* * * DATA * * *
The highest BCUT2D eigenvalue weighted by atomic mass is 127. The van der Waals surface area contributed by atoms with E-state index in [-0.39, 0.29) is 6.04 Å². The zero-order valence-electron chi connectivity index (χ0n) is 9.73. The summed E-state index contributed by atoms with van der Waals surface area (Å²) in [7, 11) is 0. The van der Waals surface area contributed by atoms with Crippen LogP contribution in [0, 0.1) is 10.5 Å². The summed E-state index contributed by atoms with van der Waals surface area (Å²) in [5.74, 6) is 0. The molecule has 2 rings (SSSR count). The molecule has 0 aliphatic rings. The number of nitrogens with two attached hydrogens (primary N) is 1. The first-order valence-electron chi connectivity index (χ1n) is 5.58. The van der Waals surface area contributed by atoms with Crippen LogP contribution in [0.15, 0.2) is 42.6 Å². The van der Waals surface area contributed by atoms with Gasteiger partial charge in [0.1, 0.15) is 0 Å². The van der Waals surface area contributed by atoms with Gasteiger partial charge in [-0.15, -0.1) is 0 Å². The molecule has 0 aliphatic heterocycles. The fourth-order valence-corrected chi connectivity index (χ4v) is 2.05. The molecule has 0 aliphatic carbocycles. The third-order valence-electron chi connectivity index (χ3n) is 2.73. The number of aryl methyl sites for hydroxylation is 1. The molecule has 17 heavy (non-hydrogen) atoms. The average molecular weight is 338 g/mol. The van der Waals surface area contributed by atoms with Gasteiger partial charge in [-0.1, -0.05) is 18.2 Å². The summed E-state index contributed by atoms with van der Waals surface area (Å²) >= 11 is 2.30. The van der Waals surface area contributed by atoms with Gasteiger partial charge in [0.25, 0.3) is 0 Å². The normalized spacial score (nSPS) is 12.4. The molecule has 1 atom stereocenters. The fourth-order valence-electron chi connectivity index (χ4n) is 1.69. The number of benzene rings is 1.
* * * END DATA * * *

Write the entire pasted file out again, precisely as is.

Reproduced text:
The highest BCUT2D eigenvalue weighted by atomic mass is 127. The van der Waals surface area contributed by atoms with E-state index in [-0.39, 0.29) is 6.04 Å². The zero-order valence-electron chi connectivity index (χ0n) is 9.73. The summed E-state index contributed by atoms with van der Waals surface area (Å²) in [7, 11) is 0. The van der Waals surface area contributed by atoms with Crippen LogP contribution in [0, 0.1) is 10.5 Å². The summed E-state index contributed by atoms with van der Waals surface area (Å²) in [5.74, 6) is 0. The molecule has 2 rings (SSSR count). The molecule has 0 aliphatic rings. The number of nitrogens with two attached hydrogens (primary N) is 1. The first-order valence-electron chi connectivity index (χ1n) is 5.58. The van der Waals surface area contributed by atoms with Crippen LogP contribution in [0.15, 0.2) is 42.6 Å². The van der Waals surface area contributed by atoms with Gasteiger partial charge in [0.1, 0.15) is 0 Å². The van der Waals surface area contributed by atoms with Gasteiger partial charge in [-0.15, -0.1) is 0 Å². The molecule has 0 aliphatic heterocycles. The fourth-order valence-corrected chi connectivity index (χ4v) is 2.05. The molecule has 0 aliphatic carbocycles. The third-order valence-electron chi connectivity index (χ3n) is 2.73. The number of aryl methyl sites for hydroxylation is 1. The molecule has 17 heavy (non-hydrogen) atoms. The average molecular weight is 338 g/mol. The van der Waals surface area contributed by atoms with Gasteiger partial charge in [-0.1, -0.05) is 18.2 Å². The summed E-state index contributed by atoms with van der Waals surface area (Å²) >= 11 is 2.30. The van der Waals surface area contributed by atoms with Gasteiger partial charge in [0.25, 0.3) is 0 Å². The normalized spacial score (nSPS) is 12.4. The molecule has 1 atom stereocenters. The fourth-order valence-electron chi connectivity index (χ4n) is 1.69. The number of benzene rings is 1.